And so, here we are. I finished it in 2017 with “a hip”– I actually stitched the last two blocks standing up —  and irregular, shooting pains in some of my knuckles. I have to have readers on even without my contacts in to see anything this fine. Libby is a loving, grown-up kitty who is the best cat companion ever — she LURVES my floor stand — and both of her dogs are now senior dogs. The floor stand itself is still in development and is on version 1.5. I’m promised version 2 at some point. I hope it’s this year, too.

That’s eight years of living and loving, of joy and laughter and fighting despair so profound I nearly checked out of this life twice before I got it done. I almost left Michael (my husband, and designer/builder of my floor stand), but I didn’t, and I’ve fallen in love with him over and over since we reclaimed writing fantasy fiction together. It may not sell worth a damn, but it makes us happy. In the end, like with the stitching, that’s what it takes to get through this life — sticking with the people and things that feed you, rather than drain you.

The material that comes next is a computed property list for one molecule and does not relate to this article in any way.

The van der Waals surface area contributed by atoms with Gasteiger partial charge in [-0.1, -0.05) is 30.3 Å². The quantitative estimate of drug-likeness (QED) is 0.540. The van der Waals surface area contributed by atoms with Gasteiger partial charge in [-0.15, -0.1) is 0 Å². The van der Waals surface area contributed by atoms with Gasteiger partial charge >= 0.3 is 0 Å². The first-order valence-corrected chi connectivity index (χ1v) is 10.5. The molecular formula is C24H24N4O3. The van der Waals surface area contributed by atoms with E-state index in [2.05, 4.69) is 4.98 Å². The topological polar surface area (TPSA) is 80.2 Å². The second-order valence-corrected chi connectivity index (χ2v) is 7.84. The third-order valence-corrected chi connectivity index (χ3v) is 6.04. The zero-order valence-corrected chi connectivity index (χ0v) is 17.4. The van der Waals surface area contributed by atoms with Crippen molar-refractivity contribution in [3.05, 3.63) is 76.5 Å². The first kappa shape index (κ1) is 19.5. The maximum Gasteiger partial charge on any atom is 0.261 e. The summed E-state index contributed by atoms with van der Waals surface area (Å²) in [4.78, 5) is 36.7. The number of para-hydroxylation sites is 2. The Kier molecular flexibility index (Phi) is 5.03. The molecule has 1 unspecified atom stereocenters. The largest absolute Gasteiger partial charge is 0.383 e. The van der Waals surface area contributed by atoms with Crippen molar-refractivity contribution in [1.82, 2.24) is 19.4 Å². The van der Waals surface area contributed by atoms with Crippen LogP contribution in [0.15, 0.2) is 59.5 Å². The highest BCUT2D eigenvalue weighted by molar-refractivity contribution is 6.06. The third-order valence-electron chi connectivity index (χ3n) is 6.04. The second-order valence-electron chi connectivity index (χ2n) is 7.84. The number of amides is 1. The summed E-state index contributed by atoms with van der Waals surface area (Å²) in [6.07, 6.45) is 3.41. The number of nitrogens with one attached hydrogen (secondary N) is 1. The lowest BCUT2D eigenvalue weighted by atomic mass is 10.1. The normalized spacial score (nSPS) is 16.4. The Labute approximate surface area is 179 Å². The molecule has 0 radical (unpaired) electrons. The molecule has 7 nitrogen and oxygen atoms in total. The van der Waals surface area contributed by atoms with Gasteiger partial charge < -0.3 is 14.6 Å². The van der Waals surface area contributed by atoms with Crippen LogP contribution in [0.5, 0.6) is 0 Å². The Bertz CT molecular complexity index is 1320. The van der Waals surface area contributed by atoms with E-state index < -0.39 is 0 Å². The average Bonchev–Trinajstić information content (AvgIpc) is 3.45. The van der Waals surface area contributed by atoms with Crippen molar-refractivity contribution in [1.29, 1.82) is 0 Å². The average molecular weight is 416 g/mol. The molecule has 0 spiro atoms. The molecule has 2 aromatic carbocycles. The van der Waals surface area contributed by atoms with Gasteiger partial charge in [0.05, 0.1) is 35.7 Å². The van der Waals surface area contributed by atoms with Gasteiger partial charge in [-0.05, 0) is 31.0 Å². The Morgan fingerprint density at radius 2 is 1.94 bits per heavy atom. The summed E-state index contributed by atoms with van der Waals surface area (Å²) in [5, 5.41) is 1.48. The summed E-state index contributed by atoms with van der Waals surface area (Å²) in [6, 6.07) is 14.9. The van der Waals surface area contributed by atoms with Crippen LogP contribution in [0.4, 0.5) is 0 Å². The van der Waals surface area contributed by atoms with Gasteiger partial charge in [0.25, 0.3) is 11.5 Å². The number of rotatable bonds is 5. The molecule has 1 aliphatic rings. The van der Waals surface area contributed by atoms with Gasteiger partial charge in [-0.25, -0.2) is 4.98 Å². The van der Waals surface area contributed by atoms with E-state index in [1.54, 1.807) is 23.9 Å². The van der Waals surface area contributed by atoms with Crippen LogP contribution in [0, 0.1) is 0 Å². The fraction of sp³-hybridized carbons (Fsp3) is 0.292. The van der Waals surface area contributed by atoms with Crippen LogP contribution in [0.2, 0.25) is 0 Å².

The Balls and Bones of a BoINK

The Book of Ink Circles requires you to choose specific floss colors from broad categories to personalize your project. Tracy provides symbols for “Green” and “Yellow” and “Red” &c, but you choose the specific shades of each one. I wanted the look of the Book of Kells with its antique vellum and bright, saturated jewel tones. I even picked out some of DMC’s brand new Light Effects metallics line for the “structural” bits of my BoINK — the green border and knots, the gold frames, and the small red blocks that fill in around the two “bird blocks”. And, though I recognized the original corner cats as true Celtic motifs… =heh=  Straight up, my first reaction when I saw them was “why are those cats puking?” Someone else had already given them the affectionate nickname of “Barfy” (though I’m not sure Tracy appreciated it at the time!) and someone else had provided a template for a version of corner cats you could further personalize to represent your own cat.